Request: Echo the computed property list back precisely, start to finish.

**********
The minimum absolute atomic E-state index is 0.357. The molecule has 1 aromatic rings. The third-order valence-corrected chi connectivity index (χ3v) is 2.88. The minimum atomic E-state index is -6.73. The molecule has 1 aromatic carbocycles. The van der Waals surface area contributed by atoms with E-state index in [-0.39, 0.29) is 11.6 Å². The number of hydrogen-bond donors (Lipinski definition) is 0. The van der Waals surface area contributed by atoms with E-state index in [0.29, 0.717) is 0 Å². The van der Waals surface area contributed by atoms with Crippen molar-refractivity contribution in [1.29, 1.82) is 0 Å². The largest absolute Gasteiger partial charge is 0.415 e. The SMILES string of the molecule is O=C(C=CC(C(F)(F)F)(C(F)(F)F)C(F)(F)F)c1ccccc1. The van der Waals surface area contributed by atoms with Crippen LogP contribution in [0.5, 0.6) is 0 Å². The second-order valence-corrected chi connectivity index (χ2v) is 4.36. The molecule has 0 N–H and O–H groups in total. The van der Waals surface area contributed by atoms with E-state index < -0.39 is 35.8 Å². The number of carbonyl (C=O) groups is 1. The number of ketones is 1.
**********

The minimum absolute atomic E-state index is 0.357. The molecule has 1 aromatic rings. The third-order valence-corrected chi connectivity index (χ3v) is 2.88. The minimum atomic E-state index is -6.73. The molecule has 1 aromatic carbocycles. The van der Waals surface area contributed by atoms with E-state index in [-0.39, 0.29) is 11.6 Å². The number of hydrogen-bond donors (Lipinski definition) is 0. The van der Waals surface area contributed by atoms with E-state index in [0.29, 0.717) is 0 Å². The van der Waals surface area contributed by atoms with Crippen molar-refractivity contribution in [1.29, 1.82) is 0 Å². The largest absolute Gasteiger partial charge is 0.415 e. The SMILES string of the molecule is O=C(C=CC(C(F)(F)F)(C(F)(F)F)C(F)(F)F)c1ccccc1. The van der Waals surface area contributed by atoms with Crippen LogP contribution in [0.5, 0.6) is 0 Å². The second-order valence-corrected chi connectivity index (χ2v) is 4.36. The molecule has 0 N–H and O–H groups in total. The van der Waals surface area contributed by atoms with E-state index < -0.39 is 35.8 Å². The number of carbonyl (C=O) groups is 1. The number of ketones is 1.